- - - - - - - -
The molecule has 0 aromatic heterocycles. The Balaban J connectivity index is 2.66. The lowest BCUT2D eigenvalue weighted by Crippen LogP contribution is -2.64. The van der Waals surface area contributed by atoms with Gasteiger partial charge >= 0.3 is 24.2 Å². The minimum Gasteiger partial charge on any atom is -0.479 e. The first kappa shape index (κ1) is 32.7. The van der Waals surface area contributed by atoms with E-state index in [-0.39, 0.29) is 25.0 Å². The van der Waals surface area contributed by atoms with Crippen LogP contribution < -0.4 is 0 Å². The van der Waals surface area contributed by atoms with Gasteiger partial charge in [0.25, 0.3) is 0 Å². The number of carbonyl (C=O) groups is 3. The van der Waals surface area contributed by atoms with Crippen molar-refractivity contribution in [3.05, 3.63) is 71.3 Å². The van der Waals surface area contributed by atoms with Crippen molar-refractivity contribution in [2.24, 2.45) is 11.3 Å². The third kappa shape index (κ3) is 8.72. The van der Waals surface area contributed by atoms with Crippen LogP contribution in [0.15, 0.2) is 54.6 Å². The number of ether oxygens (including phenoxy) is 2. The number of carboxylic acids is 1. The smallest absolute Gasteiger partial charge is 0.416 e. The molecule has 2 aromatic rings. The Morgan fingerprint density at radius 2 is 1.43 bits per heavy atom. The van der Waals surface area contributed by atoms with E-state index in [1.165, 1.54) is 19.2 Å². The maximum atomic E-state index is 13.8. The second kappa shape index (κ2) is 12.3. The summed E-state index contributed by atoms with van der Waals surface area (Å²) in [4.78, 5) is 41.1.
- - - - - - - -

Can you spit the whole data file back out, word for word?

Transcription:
The molecule has 0 aromatic heterocycles. The Balaban J connectivity index is 2.66. The lowest BCUT2D eigenvalue weighted by Crippen LogP contribution is -2.64. The van der Waals surface area contributed by atoms with Gasteiger partial charge >= 0.3 is 24.2 Å². The minimum Gasteiger partial charge on any atom is -0.479 e. The first kappa shape index (κ1) is 32.7. The van der Waals surface area contributed by atoms with E-state index in [-0.39, 0.29) is 25.0 Å². The van der Waals surface area contributed by atoms with Crippen LogP contribution < -0.4 is 0 Å². The van der Waals surface area contributed by atoms with Gasteiger partial charge in [0.25, 0.3) is 0 Å². The number of carbonyl (C=O) groups is 3. The van der Waals surface area contributed by atoms with Crippen molar-refractivity contribution in [3.05, 3.63) is 71.3 Å². The van der Waals surface area contributed by atoms with Crippen molar-refractivity contribution in [2.24, 2.45) is 11.3 Å². The third kappa shape index (κ3) is 8.72. The van der Waals surface area contributed by atoms with Crippen LogP contribution in [0.15, 0.2) is 54.6 Å². The number of ether oxygens (including phenoxy) is 2. The number of carboxylic acids is 1. The smallest absolute Gasteiger partial charge is 0.416 e. The molecule has 2 aromatic rings. The Morgan fingerprint density at radius 2 is 1.43 bits per heavy atom. The van der Waals surface area contributed by atoms with E-state index in [1.165, 1.54) is 19.2 Å². The maximum atomic E-state index is 13.8. The second kappa shape index (κ2) is 12.3. The summed E-state index contributed by atoms with van der Waals surface area (Å²) in [4.78, 5) is 41.1.